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CRITICAL APPRECIATION OF THE CONCLUSION OF "THE GREAT GATSBY" The conclusion of any novel should be both memorable for the reader and resonate with the main themes of the novel (i.e. the ultimate viewpoint of the author). "The Great Gatsby" manages to do this successfully, but only thanks to the last page of the novel, which contains exceptionally poignant and expressive writing. By the end of the novel, the main action of the novel (i.e. the passage between the confrontation of Gatsby and Tom at the Plaza Hotel and the deaths of Gatsby and Wilson) has happened: the novel has reached its climax, and now it is losing momentum fast. This leads to an inevitable feeling that the rest of the novel is somewhat of a formality, included merely to tie up the loose ends of the storyline. This lends this last section of a thought-provoking novel a rather artificial feeling, rather self-conscious and detached segment. By the time the reader reaches the very last section, the novel has lost the frenetic pace and contrast that characterised the chapters immediately preceding this conclusion and so the reader may be losing interest, meaning the ending is not memorable thus far. ...read more.


can emerge from a battle with time victorious; "On the white steps (of Gatsby's mansion) an obscene word, scrawled by some boy with a piece of brick, stood out clearly in the moonlight" - this highlights the facts that Gatsby could never really integrate into East American society and that there are very few people that care for him (also shown by the pitiful attendance at his funeral). The "American Dream" is also dealt with in this final section, with Fitzgerald touching upon the dreams of the first American settlers and their similarities to those of Gatsby: they both saw a country with the scope for infinite possibility; a wondrous opportunity to re-invent themselves in a new land. Where this may have once been true, it does not need to be stated by Fitzgerald that Gatsby has failed to achieve this, adding to the feeling of sympathy and sheer sadness in the ending of the novel, portraying Gatsby, once again, as a victim of the changed times (i.e. ...read more.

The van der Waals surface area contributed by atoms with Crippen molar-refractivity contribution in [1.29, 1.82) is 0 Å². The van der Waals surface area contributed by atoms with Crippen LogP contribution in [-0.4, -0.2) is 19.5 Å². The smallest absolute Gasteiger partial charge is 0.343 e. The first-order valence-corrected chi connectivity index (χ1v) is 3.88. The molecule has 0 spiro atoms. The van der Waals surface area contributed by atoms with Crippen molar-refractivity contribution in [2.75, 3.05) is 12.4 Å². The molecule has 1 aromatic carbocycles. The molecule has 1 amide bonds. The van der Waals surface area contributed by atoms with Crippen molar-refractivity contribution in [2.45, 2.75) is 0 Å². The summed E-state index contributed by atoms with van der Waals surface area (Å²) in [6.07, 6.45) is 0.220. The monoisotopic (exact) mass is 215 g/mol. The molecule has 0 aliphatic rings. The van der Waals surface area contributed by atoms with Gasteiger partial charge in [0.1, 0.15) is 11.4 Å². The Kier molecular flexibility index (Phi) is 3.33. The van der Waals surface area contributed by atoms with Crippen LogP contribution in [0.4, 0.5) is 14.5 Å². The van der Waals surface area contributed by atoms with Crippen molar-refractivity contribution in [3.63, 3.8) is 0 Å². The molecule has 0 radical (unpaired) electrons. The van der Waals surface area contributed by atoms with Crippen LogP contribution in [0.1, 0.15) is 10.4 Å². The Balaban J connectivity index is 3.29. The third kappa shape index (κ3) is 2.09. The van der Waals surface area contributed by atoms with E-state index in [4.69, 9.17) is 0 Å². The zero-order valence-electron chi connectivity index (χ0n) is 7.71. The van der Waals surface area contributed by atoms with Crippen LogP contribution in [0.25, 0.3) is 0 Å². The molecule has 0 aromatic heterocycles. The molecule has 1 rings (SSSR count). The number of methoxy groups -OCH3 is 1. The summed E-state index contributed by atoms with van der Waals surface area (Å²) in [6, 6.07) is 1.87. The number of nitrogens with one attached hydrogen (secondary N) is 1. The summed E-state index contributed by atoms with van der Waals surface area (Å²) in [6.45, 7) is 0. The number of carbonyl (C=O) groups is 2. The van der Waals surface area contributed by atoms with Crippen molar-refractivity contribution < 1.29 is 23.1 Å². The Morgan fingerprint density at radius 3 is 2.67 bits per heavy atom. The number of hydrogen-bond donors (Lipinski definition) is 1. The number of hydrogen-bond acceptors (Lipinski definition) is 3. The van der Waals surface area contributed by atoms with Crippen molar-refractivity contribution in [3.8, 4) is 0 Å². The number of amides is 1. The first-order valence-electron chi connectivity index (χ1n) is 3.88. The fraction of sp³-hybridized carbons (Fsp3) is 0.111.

The moving ambiguity of the final segment shows Nick neither rejecting nor accepting the "American Dream" as a reality, merely his thoughts on the difficulty in achieving it, interlaced with a thoughtful farewell to his friend, who tried and failed to transform his dreams into a reality. It is, then, the last page or so of "The Great Gatsby" that saves the conclusion of the story. Previously, Fitzgerald had pushed the story into a state of relaxed formality which, following the breakneck pace of the climactic scenes, seemed almost irrelevant. The novel had made the transition from action to contemplation effectively, but was in danger of stagnating into a rather lifeless ending. It is on the last pages, where Nick (Fitzgerald) describes the fruitlessness of dreams with such expressiveness, that the ending transforms from being slightly formulaic into being a swirling cocktail of emotions and ideas on life, touching on issues almost shockingly fundamental with the characteristic exquisite simplicity that flows through the veins of this brilliant tale, making the conclusion both memorable for the reader and reflective of the prevalent themes of the novel. ?? ?? ?? ?? ...read more.

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